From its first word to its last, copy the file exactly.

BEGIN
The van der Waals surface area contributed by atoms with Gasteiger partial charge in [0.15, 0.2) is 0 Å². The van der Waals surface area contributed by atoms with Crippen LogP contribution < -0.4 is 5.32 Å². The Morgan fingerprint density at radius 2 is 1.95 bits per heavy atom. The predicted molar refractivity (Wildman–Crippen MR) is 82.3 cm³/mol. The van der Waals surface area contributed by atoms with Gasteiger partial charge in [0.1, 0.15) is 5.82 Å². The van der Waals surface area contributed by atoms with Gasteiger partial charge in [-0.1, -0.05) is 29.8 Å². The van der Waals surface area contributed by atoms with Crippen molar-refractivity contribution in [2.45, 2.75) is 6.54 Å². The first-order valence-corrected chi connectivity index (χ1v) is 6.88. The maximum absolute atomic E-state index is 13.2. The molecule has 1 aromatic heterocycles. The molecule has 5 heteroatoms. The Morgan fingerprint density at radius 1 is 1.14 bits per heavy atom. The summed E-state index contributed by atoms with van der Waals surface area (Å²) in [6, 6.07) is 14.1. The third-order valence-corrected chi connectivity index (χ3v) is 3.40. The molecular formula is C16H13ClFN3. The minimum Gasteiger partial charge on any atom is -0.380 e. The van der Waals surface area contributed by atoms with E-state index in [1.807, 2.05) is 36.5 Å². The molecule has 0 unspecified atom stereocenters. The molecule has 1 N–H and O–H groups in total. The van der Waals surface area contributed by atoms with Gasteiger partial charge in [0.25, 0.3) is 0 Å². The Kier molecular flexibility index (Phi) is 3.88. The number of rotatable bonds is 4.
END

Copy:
The van der Waals surface area contributed by atoms with Gasteiger partial charge in [0.15, 0.2) is 0 Å². The van der Waals surface area contributed by atoms with Crippen LogP contribution < -0.4 is 5.32 Å². The Morgan fingerprint density at radius 2 is 1.95 bits per heavy atom. The predicted molar refractivity (Wildman–Crippen MR) is 82.3 cm³/mol. The van der Waals surface area contributed by atoms with Gasteiger partial charge in [0.1, 0.15) is 5.82 Å². The van der Waals surface area contributed by atoms with Gasteiger partial charge in [-0.1, -0.05) is 29.8 Å². The van der Waals surface area contributed by atoms with Crippen molar-refractivity contribution in [2.45, 2.75) is 6.54 Å². The first-order valence-corrected chi connectivity index (χ1v) is 6.88. The maximum absolute atomic E-state index is 13.2. The molecule has 1 aromatic heterocycles. The molecule has 5 heteroatoms. The Morgan fingerprint density at radius 1 is 1.14 bits per heavy atom. The summed E-state index contributed by atoms with van der Waals surface area (Å²) in [6, 6.07) is 14.1. The third-order valence-corrected chi connectivity index (χ3v) is 3.40. The molecular formula is C16H13ClFN3. The minimum Gasteiger partial charge on any atom is -0.380 e. The van der Waals surface area contributed by atoms with E-state index in [1.807, 2.05) is 36.5 Å². The molecule has 0 unspecified atom stereocenters. The molecule has 1 N–H and O–H groups in total. The van der Waals surface area contributed by atoms with Gasteiger partial charge in [0.25, 0.3) is 0 Å². The Kier molecular flexibility index (Phi) is 3.88. The number of rotatable bonds is 4.